From the moment the Romantic painter, showman, and entrepreneur Louis-Jacques-Mandé Daguerre revealed the details of his invention—photography—in August 1839, a craze was born. “Daguerreotypomania” spread around the world like wildfire. Daguerreotypes—magically precise one-of-a-kind images made directly in the camera on highly polished silver-plated sheets of copper sensitized in iodine and developed over mercury fumes—were soon being produced by talented artists in lavishly appointed, big-city portrait studios and by traveling artisans plying their trade from one small town to another.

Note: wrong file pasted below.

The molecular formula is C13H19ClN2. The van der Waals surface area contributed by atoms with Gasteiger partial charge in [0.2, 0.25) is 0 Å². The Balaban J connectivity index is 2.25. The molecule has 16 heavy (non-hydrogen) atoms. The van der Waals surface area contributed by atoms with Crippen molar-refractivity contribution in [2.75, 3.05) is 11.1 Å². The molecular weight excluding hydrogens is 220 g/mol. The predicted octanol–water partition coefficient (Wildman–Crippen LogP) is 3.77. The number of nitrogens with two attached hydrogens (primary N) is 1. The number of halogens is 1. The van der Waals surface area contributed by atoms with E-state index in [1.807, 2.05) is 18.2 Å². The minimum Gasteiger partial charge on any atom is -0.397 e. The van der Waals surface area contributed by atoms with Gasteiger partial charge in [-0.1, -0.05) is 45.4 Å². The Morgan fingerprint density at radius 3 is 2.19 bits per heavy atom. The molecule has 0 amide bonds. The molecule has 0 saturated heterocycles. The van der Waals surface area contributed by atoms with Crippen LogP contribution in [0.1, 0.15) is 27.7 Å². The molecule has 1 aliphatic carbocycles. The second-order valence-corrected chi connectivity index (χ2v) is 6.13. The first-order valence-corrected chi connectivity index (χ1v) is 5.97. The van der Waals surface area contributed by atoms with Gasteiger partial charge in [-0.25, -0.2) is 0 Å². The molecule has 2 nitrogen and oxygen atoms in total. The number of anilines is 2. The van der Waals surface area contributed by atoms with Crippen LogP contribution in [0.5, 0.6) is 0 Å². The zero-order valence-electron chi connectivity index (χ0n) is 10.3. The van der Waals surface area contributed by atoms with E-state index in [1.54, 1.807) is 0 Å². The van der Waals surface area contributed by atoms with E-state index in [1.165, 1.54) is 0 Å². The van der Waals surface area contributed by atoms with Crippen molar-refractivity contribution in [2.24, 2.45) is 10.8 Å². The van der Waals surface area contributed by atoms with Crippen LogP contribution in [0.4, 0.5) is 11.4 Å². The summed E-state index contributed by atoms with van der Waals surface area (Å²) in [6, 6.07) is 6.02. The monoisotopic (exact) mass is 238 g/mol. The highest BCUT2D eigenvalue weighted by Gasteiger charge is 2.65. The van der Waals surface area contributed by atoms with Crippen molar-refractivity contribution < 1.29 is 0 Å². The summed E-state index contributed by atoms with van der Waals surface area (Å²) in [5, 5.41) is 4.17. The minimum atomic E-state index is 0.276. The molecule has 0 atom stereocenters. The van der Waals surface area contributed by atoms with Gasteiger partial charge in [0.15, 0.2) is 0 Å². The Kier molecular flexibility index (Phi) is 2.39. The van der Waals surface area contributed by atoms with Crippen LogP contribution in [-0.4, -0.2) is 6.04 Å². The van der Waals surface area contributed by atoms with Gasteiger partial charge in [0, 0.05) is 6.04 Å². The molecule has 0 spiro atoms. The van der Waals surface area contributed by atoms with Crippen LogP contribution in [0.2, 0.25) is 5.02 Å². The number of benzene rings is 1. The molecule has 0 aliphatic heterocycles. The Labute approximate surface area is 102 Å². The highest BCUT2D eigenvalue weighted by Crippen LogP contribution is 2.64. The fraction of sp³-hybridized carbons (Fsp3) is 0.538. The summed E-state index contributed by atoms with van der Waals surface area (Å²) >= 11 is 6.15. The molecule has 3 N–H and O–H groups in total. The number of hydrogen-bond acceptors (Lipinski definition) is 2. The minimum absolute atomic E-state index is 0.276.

In America, daguerreotypes remained popular through-out the 1840s and 1850s, sought equally by members of high society and by those who had never dreamt of leaving their likenesses to posterity. Although his identity is now lost, this gentleman must have been a man of means to afford a whole-plate portrait (the largest standard size of daguerreotype) and so ornate a presentation.